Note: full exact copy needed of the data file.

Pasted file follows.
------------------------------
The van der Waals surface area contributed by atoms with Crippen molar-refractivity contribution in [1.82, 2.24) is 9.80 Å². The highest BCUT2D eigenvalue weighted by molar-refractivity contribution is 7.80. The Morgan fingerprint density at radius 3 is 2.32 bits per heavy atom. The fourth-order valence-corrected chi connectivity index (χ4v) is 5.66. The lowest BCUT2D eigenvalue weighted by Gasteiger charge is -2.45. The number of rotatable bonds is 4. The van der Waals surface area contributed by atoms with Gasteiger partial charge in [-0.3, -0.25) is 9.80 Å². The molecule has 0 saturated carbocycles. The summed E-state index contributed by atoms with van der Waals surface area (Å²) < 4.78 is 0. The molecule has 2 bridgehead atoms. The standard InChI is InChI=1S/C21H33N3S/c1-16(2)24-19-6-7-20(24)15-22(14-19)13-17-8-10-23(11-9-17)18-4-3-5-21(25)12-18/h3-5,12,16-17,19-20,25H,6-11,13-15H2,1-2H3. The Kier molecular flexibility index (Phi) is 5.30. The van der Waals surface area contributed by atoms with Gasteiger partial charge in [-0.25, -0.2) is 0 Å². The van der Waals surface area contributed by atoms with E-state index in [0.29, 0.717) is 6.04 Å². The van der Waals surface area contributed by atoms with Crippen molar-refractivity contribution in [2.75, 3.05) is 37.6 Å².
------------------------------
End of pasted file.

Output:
The van der Waals surface area contributed by atoms with Crippen molar-refractivity contribution in [1.82, 2.24) is 9.80 Å². The highest BCUT2D eigenvalue weighted by molar-refractivity contribution is 7.80. The Morgan fingerprint density at radius 3 is 2.32 bits per heavy atom. The fourth-order valence-corrected chi connectivity index (χ4v) is 5.66. The lowest BCUT2D eigenvalue weighted by Gasteiger charge is -2.45. The number of rotatable bonds is 4. The van der Waals surface area contributed by atoms with Gasteiger partial charge in [-0.3, -0.25) is 9.80 Å². The molecule has 0 saturated carbocycles. The summed E-state index contributed by atoms with van der Waals surface area (Å²) < 4.78 is 0. The molecule has 2 bridgehead atoms. The standard InChI is InChI=1S/C21H33N3S/c1-16(2)24-19-6-7-20(24)15-22(14-19)13-17-8-10-23(11-9-17)18-4-3-5-21(25)12-18/h3-5,12,16-17,19-20,25H,6-11,13-15H2,1-2H3. The Kier molecular flexibility index (Phi) is 5.30. The van der Waals surface area contributed by atoms with Gasteiger partial charge in [-0.25, -0.2) is 0 Å². The van der Waals surface area contributed by atoms with E-state index in [0.29, 0.717) is 6.04 Å². The van der Waals surface area contributed by atoms with Crippen molar-refractivity contribution in [2.75, 3.05) is 37.6 Å².